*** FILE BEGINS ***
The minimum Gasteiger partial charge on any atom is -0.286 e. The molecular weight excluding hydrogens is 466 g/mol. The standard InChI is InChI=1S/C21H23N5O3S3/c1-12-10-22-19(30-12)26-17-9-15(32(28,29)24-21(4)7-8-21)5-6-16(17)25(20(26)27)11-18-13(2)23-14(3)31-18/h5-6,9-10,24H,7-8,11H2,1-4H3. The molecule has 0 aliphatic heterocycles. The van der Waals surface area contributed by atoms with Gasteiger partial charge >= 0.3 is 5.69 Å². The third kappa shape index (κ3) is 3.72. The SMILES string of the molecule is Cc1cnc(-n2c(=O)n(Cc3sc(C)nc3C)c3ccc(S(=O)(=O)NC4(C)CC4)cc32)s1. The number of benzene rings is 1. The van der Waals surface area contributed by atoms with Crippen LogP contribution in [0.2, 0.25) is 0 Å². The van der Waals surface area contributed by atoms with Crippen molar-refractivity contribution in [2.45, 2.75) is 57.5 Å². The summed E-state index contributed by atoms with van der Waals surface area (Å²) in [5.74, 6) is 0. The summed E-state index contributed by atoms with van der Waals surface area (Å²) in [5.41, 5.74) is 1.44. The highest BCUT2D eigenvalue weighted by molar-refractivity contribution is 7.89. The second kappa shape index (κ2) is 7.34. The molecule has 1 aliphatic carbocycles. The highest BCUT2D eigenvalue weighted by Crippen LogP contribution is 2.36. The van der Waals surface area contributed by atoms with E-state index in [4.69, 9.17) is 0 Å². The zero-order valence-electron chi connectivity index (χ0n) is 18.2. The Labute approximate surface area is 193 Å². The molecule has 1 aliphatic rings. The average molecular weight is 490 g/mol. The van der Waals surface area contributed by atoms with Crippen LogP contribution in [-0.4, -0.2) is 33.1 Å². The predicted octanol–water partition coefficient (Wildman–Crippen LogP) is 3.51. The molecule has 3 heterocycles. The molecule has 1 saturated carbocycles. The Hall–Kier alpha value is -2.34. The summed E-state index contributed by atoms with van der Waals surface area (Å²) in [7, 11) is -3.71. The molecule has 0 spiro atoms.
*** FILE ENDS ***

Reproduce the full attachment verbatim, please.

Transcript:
The minimum Gasteiger partial charge on any atom is -0.286 e. The molecular weight excluding hydrogens is 466 g/mol. The standard InChI is InChI=1S/C21H23N5O3S3/c1-12-10-22-19(30-12)26-17-9-15(32(28,29)24-21(4)7-8-21)5-6-16(17)25(20(26)27)11-18-13(2)23-14(3)31-18/h5-6,9-10,24H,7-8,11H2,1-4H3. The molecule has 0 aliphatic heterocycles. The van der Waals surface area contributed by atoms with Gasteiger partial charge >= 0.3 is 5.69 Å². The third kappa shape index (κ3) is 3.72. The SMILES string of the molecule is Cc1cnc(-n2c(=O)n(Cc3sc(C)nc3C)c3ccc(S(=O)(=O)NC4(C)CC4)cc32)s1. The number of benzene rings is 1. The van der Waals surface area contributed by atoms with Crippen LogP contribution in [0.2, 0.25) is 0 Å². The van der Waals surface area contributed by atoms with Crippen molar-refractivity contribution in [2.45, 2.75) is 57.5 Å². The summed E-state index contributed by atoms with van der Waals surface area (Å²) in [5.74, 6) is 0. The summed E-state index contributed by atoms with van der Waals surface area (Å²) in [5.41, 5.74) is 1.44. The highest BCUT2D eigenvalue weighted by molar-refractivity contribution is 7.89. The second kappa shape index (κ2) is 7.34. The molecule has 1 aliphatic carbocycles. The highest BCUT2D eigenvalue weighted by Crippen LogP contribution is 2.36. The van der Waals surface area contributed by atoms with E-state index in [4.69, 9.17) is 0 Å². The zero-order valence-electron chi connectivity index (χ0n) is 18.2. The Labute approximate surface area is 193 Å². The molecule has 1 aliphatic rings. The average molecular weight is 490 g/mol. The van der Waals surface area contributed by atoms with Crippen LogP contribution in [-0.4, -0.2) is 33.1 Å². The predicted octanol–water partition coefficient (Wildman–Crippen LogP) is 3.51. The molecule has 3 heterocycles. The molecule has 1 saturated carbocycles. The Hall–Kier alpha value is -2.34. The summed E-state index contributed by atoms with van der Waals surface area (Å²) in [7, 11) is -3.71. The molecule has 0 spiro atoms.